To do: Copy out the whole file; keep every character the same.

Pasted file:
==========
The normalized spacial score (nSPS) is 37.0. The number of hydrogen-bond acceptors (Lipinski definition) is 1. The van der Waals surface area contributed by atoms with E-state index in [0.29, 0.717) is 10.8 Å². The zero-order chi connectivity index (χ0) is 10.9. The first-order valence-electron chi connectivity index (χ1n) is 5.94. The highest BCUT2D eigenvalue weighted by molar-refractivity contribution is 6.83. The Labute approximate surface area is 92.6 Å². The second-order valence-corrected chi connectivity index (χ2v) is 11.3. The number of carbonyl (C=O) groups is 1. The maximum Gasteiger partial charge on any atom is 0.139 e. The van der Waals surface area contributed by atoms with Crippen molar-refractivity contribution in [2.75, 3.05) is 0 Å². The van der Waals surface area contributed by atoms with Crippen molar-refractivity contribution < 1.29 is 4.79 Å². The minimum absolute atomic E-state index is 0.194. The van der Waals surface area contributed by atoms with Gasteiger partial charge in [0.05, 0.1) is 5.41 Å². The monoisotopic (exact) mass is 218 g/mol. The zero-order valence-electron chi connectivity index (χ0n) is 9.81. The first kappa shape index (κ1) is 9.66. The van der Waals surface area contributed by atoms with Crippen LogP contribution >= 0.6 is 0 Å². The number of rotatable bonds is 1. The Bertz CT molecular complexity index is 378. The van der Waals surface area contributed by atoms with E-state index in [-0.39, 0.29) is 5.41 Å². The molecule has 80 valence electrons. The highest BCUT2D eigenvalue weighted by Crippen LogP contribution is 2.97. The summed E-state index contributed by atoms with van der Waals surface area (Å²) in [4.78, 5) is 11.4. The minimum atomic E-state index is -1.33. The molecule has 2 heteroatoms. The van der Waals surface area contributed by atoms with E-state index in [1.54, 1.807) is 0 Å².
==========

The normalized spacial score (nSPS) is 37.0. The number of hydrogen-bond acceptors (Lipinski definition) is 1. The van der Waals surface area contributed by atoms with E-state index in [0.29, 0.717) is 10.8 Å². The zero-order chi connectivity index (χ0) is 10.9. The first-order valence-electron chi connectivity index (χ1n) is 5.94. The highest BCUT2D eigenvalue weighted by molar-refractivity contribution is 6.83. The Labute approximate surface area is 92.6 Å². The second-order valence-corrected chi connectivity index (χ2v) is 11.3. The number of carbonyl (C=O) groups is 1. The maximum Gasteiger partial charge on any atom is 0.139 e. The van der Waals surface area contributed by atoms with Crippen molar-refractivity contribution in [2.75, 3.05) is 0 Å². The van der Waals surface area contributed by atoms with Crippen molar-refractivity contribution < 1.29 is 4.79 Å². The minimum absolute atomic E-state index is 0.194. The van der Waals surface area contributed by atoms with Gasteiger partial charge in [0.05, 0.1) is 5.41 Å². The monoisotopic (exact) mass is 218 g/mol. The zero-order valence-electron chi connectivity index (χ0n) is 9.81. The first kappa shape index (κ1) is 9.66. The van der Waals surface area contributed by atoms with Crippen LogP contribution >= 0.6 is 0 Å². The number of rotatable bonds is 1. The Bertz CT molecular complexity index is 378. The van der Waals surface area contributed by atoms with E-state index in [-0.39, 0.29) is 5.41 Å². The molecule has 80 valence electrons. The highest BCUT2D eigenvalue weighted by Crippen LogP contribution is 2.97. The summed E-state index contributed by atoms with van der Waals surface area (Å²) in [4.78, 5) is 11.4. The minimum atomic E-state index is -1.33. The molecule has 2 heteroatoms. The van der Waals surface area contributed by atoms with E-state index in [1.54, 1.807) is 0 Å².